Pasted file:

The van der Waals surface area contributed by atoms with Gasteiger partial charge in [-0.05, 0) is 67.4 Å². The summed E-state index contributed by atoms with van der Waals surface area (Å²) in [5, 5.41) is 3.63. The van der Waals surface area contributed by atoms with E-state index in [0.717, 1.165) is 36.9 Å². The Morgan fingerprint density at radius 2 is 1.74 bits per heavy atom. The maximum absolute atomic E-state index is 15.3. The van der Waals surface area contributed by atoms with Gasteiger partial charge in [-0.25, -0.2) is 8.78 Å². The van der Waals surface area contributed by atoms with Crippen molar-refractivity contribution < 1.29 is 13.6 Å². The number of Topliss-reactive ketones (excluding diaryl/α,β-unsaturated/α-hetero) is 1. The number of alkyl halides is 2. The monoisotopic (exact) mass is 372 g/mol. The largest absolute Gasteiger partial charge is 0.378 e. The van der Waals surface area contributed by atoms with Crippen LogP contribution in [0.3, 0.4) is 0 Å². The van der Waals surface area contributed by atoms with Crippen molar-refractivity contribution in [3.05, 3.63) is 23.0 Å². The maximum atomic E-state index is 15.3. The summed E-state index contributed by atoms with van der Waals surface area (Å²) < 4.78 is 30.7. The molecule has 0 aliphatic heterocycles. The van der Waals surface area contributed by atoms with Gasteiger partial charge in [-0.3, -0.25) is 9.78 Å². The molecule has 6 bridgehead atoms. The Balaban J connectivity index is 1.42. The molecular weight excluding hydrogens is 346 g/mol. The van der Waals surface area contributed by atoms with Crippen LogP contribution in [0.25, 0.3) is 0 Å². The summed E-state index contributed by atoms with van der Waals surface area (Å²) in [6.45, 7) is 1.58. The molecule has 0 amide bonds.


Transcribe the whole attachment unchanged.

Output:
The van der Waals surface area contributed by atoms with Gasteiger partial charge in [-0.05, 0) is 67.4 Å². The summed E-state index contributed by atoms with van der Waals surface area (Å²) in [5, 5.41) is 3.63. The van der Waals surface area contributed by atoms with E-state index in [0.717, 1.165) is 36.9 Å². The Morgan fingerprint density at radius 2 is 1.74 bits per heavy atom. The maximum absolute atomic E-state index is 15.3. The van der Waals surface area contributed by atoms with Gasteiger partial charge in [-0.25, -0.2) is 8.78 Å². The van der Waals surface area contributed by atoms with Crippen molar-refractivity contribution < 1.29 is 13.6 Å². The number of Topliss-reactive ketones (excluding diaryl/α,β-unsaturated/α-hetero) is 1. The number of alkyl halides is 2. The monoisotopic (exact) mass is 372 g/mol. The largest absolute Gasteiger partial charge is 0.378 e. The van der Waals surface area contributed by atoms with Crippen LogP contribution in [0.3, 0.4) is 0 Å². The van der Waals surface area contributed by atoms with Crippen molar-refractivity contribution in [3.05, 3.63) is 23.0 Å². The maximum atomic E-state index is 15.3. The summed E-state index contributed by atoms with van der Waals surface area (Å²) < 4.78 is 30.7. The molecule has 0 aliphatic heterocycles. The van der Waals surface area contributed by atoms with Gasteiger partial charge in [-0.3, -0.25) is 9.78 Å². The molecule has 6 bridgehead atoms. The Balaban J connectivity index is 1.42. The molecular weight excluding hydrogens is 346 g/mol. The van der Waals surface area contributed by atoms with Crippen LogP contribution in [0.25, 0.3) is 0 Å². The summed E-state index contributed by atoms with van der Waals surface area (Å²) in [6.45, 7) is 1.58. The molecule has 0 amide bonds.